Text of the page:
Human connectedness as suicide prevention in Cuba

“Let’s go see the sunrise! Let’s go see the sunrise!” yelled 10-year-old Caleb. We were in the rural town of Viñales in western Cuba. It was pitch-dark at 6:30 am and Caleb, Caleb’s cousin Jose, our host Juan, my wife Hyejung and I were headed to the hills to see the sunrise. After walking through fields and up hills for about 15 minutes, we reached our vantage point. Although we still had about 15 minutes until the sunrise, our surroundings were quickly being illuminated. Roosters were crowing loudly. Caleb looked at the massive rock formations to our left and said, “They look like an elephant!” His cousin Jose countered, saying “They look like giraffes.” Juan gently told them both that “it all just depends on where your imagination takes you.”

Our host Juan, who rented us a room in his home for two-nights, was Caleb’s abuelo, or grandfather, despite never having children himself. Caleb slept at Juan’s house every night, which was down the street from his parents. Caleb was close to both his mom and dad but felt a special closeness to his non-biological grandfather.After returning from the sunrise, Juan took us to meet his 90-year-old father, older brother, and sister-in-law who were all living in the same house which was a two-minute walk from Juan’s. We talked for 20 minutes about Cuban history, what each person did for a living, and then returned to Juan’s. On the way, a group of neighbors had just slaughtered a pig. Juan and his neighbors raised pigs together. When we arrived back at his home, his twin sister was waiting for him along with his sister’s daughter and two grandchildren.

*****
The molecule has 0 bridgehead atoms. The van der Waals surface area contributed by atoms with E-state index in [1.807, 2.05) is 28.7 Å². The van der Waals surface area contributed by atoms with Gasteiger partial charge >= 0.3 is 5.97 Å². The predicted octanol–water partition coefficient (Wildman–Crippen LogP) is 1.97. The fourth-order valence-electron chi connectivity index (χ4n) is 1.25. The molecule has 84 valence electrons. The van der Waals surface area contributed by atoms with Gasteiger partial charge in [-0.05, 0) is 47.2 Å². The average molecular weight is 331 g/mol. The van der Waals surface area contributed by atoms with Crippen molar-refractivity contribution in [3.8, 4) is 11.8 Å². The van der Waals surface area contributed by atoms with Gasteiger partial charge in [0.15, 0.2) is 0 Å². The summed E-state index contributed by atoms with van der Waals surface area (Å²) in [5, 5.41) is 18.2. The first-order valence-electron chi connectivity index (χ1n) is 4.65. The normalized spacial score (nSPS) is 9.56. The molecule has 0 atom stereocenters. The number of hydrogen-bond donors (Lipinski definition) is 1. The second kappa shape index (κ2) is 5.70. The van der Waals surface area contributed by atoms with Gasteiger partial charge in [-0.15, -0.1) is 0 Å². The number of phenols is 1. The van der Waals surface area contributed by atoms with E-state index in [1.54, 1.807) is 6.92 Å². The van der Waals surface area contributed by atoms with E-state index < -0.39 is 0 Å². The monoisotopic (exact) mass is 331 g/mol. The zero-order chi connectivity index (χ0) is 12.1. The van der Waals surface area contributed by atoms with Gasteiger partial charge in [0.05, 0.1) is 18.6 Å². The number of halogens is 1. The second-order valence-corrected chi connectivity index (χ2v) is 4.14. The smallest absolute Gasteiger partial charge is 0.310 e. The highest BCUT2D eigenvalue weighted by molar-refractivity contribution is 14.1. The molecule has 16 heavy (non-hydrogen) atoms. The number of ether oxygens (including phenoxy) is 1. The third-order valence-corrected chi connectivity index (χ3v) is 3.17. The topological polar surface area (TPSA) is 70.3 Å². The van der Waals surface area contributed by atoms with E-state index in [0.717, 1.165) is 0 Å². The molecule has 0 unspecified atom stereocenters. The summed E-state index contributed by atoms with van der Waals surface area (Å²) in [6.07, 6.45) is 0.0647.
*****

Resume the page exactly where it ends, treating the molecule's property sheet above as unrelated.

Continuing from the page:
The previous evening at dinner, Juan boasted to me that almost everyone knew each other in Viñales and were very helpful during challenging times. In the early 1990s, Cuba suffered through shortages of all types of goods. As a community, people learned how to use a special type of seed to wash their clothes. Viñales is also frequently hit by hurricanes, and Juan is proud of how people in sheltered areas house those from exposed, more dangerous areas. “Cubans are at their best during a crisis, always helping each other and coming together,” Juan proudly stated.